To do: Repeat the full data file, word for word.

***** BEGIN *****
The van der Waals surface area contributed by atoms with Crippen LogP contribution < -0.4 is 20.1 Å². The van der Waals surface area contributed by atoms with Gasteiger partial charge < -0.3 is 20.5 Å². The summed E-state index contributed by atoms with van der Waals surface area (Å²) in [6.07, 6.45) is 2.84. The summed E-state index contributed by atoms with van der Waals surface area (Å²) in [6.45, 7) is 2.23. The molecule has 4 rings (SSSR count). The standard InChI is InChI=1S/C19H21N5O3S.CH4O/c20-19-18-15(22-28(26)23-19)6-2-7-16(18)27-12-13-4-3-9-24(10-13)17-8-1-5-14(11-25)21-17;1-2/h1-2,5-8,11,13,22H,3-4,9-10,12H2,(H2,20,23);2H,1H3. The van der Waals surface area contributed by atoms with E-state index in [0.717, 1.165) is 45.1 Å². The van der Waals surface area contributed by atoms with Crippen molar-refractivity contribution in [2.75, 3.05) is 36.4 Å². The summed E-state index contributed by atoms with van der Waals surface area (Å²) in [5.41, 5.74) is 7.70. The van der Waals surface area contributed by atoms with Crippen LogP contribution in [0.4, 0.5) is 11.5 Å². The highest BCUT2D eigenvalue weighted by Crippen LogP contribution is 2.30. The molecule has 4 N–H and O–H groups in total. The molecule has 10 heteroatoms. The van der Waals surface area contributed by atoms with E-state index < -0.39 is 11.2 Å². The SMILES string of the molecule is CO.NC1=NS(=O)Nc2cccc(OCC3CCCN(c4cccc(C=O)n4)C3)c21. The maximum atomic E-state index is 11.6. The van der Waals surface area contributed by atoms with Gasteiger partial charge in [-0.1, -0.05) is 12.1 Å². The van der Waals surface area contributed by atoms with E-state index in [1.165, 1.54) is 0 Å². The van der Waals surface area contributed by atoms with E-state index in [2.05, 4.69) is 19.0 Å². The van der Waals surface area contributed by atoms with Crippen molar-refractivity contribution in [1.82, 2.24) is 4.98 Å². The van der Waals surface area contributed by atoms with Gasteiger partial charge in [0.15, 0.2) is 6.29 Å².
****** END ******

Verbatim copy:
The van der Waals surface area contributed by atoms with Crippen LogP contribution < -0.4 is 20.1 Å². The van der Waals surface area contributed by atoms with Gasteiger partial charge < -0.3 is 20.5 Å². The summed E-state index contributed by atoms with van der Waals surface area (Å²) in [6.07, 6.45) is 2.84. The summed E-state index contributed by atoms with van der Waals surface area (Å²) in [6.45, 7) is 2.23. The molecule has 4 rings (SSSR count). The standard InChI is InChI=1S/C19H21N5O3S.CH4O/c20-19-18-15(22-28(26)23-19)6-2-7-16(18)27-12-13-4-3-9-24(10-13)17-8-1-5-14(11-25)21-17;1-2/h1-2,5-8,11,13,22H,3-4,9-10,12H2,(H2,20,23);2H,1H3. The van der Waals surface area contributed by atoms with E-state index in [0.717, 1.165) is 45.1 Å². The van der Waals surface area contributed by atoms with Crippen molar-refractivity contribution in [2.75, 3.05) is 36.4 Å². The summed E-state index contributed by atoms with van der Waals surface area (Å²) in [5.41, 5.74) is 7.70. The van der Waals surface area contributed by atoms with Crippen LogP contribution in [0.4, 0.5) is 11.5 Å². The highest BCUT2D eigenvalue weighted by Crippen LogP contribution is 2.30. The molecule has 4 N–H and O–H groups in total. The molecule has 10 heteroatoms. The van der Waals surface area contributed by atoms with E-state index < -0.39 is 11.2 Å². The SMILES string of the molecule is CO.NC1=NS(=O)Nc2cccc(OCC3CCCN(c4cccc(C=O)n4)C3)c21. The maximum atomic E-state index is 11.6. The van der Waals surface area contributed by atoms with Gasteiger partial charge in [-0.1, -0.05) is 12.1 Å². The van der Waals surface area contributed by atoms with E-state index in [1.165, 1.54) is 0 Å². The van der Waals surface area contributed by atoms with E-state index in [2.05, 4.69) is 19.0 Å². The van der Waals surface area contributed by atoms with Crippen molar-refractivity contribution in [1.82, 2.24) is 4.98 Å². The van der Waals surface area contributed by atoms with Gasteiger partial charge in [0.15, 0.2) is 6.29 Å².